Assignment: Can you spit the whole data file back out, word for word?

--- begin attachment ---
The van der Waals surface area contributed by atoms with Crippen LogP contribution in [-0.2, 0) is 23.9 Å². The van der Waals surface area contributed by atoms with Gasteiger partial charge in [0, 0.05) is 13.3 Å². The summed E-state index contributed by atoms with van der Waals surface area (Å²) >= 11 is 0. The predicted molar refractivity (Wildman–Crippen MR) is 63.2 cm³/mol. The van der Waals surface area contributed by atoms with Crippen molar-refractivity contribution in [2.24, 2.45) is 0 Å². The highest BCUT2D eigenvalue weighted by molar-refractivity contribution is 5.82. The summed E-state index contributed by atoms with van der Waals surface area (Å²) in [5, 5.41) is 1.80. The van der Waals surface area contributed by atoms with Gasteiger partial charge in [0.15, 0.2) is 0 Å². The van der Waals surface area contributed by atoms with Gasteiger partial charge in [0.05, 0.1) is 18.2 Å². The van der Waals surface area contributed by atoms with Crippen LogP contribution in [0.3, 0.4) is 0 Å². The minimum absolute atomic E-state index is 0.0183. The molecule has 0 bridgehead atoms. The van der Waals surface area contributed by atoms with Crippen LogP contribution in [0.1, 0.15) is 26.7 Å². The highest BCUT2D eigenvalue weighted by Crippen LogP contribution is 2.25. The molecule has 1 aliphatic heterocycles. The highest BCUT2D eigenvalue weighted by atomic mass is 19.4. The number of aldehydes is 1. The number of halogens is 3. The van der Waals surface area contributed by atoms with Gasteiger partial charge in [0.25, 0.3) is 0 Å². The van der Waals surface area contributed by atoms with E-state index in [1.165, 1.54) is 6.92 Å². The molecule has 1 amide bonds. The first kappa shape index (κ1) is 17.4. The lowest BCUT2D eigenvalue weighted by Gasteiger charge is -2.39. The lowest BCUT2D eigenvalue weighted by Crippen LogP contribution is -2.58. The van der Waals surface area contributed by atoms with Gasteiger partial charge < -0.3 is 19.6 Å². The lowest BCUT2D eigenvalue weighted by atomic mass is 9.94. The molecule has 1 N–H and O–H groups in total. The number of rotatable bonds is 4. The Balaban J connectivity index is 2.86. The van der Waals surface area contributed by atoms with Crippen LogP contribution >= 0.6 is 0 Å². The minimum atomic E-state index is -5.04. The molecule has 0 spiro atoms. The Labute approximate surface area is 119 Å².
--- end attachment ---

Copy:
The van der Waals surface area contributed by atoms with Crippen LogP contribution in [-0.2, 0) is 23.9 Å². The van der Waals surface area contributed by atoms with Gasteiger partial charge in [0, 0.05) is 13.3 Å². The summed E-state index contributed by atoms with van der Waals surface area (Å²) >= 11 is 0. The predicted molar refractivity (Wildman–Crippen MR) is 63.2 cm³/mol. The van der Waals surface area contributed by atoms with Crippen molar-refractivity contribution in [2.24, 2.45) is 0 Å². The highest BCUT2D eigenvalue weighted by molar-refractivity contribution is 5.82. The summed E-state index contributed by atoms with van der Waals surface area (Å²) in [5, 5.41) is 1.80. The van der Waals surface area contributed by atoms with Gasteiger partial charge in [0.15, 0.2) is 0 Å². The van der Waals surface area contributed by atoms with Gasteiger partial charge in [0.05, 0.1) is 18.2 Å². The van der Waals surface area contributed by atoms with Crippen LogP contribution in [0.3, 0.4) is 0 Å². The minimum absolute atomic E-state index is 0.0183. The molecule has 0 bridgehead atoms. The van der Waals surface area contributed by atoms with Crippen LogP contribution in [0.1, 0.15) is 26.7 Å². The highest BCUT2D eigenvalue weighted by Crippen LogP contribution is 2.25. The molecule has 1 aliphatic heterocycles. The highest BCUT2D eigenvalue weighted by atomic mass is 19.4. The number of aldehydes is 1. The number of halogens is 3. The van der Waals surface area contributed by atoms with Gasteiger partial charge in [0.25, 0.3) is 0 Å². The van der Waals surface area contributed by atoms with E-state index in [1.165, 1.54) is 6.92 Å². The molecule has 1 amide bonds. The first kappa shape index (κ1) is 17.4. The lowest BCUT2D eigenvalue weighted by Gasteiger charge is -2.39. The lowest BCUT2D eigenvalue weighted by Crippen LogP contribution is -2.58. The van der Waals surface area contributed by atoms with Gasteiger partial charge < -0.3 is 19.6 Å². The lowest BCUT2D eigenvalue weighted by atomic mass is 9.94. The molecule has 1 N–H and O–H groups in total. The number of rotatable bonds is 4. The Balaban J connectivity index is 2.86. The van der Waals surface area contributed by atoms with Crippen LogP contribution >= 0.6 is 0 Å². The minimum atomic E-state index is -5.04. The molecule has 0 spiro atoms. The Labute approximate surface area is 119 Å².